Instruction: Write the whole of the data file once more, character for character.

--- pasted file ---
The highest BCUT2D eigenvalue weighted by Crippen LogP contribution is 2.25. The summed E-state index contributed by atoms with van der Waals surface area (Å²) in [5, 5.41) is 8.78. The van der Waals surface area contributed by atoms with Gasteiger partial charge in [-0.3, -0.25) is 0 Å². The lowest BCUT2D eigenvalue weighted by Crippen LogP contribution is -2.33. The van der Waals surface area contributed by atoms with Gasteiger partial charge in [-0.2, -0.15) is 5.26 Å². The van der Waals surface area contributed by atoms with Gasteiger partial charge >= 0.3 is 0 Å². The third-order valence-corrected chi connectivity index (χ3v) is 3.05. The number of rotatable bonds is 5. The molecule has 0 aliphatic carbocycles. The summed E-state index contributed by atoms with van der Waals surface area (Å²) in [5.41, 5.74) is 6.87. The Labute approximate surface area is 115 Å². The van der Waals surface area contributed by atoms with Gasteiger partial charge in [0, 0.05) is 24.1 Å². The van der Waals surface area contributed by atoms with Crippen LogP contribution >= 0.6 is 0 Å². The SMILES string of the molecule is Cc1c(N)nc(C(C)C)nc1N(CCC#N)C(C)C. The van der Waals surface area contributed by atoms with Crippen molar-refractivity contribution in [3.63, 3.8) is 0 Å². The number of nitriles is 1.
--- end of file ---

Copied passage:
The highest BCUT2D eigenvalue weighted by Crippen LogP contribution is 2.25. The summed E-state index contributed by atoms with van der Waals surface area (Å²) in [5, 5.41) is 8.78. The van der Waals surface area contributed by atoms with Gasteiger partial charge in [-0.3, -0.25) is 0 Å². The lowest BCUT2D eigenvalue weighted by Crippen LogP contribution is -2.33. The van der Waals surface area contributed by atoms with Gasteiger partial charge in [-0.2, -0.15) is 5.26 Å². The van der Waals surface area contributed by atoms with Gasteiger partial charge >= 0.3 is 0 Å². The third-order valence-corrected chi connectivity index (χ3v) is 3.05. The number of rotatable bonds is 5. The molecule has 0 aliphatic carbocycles. The summed E-state index contributed by atoms with van der Waals surface area (Å²) in [5.41, 5.74) is 6.87. The Labute approximate surface area is 115 Å². The van der Waals surface area contributed by atoms with Gasteiger partial charge in [0, 0.05) is 24.1 Å². The van der Waals surface area contributed by atoms with Crippen LogP contribution >= 0.6 is 0 Å². The SMILES string of the molecule is Cc1c(N)nc(C(C)C)nc1N(CCC#N)C(C)C. The van der Waals surface area contributed by atoms with Crippen molar-refractivity contribution in [3.63, 3.8) is 0 Å². The number of nitriles is 1.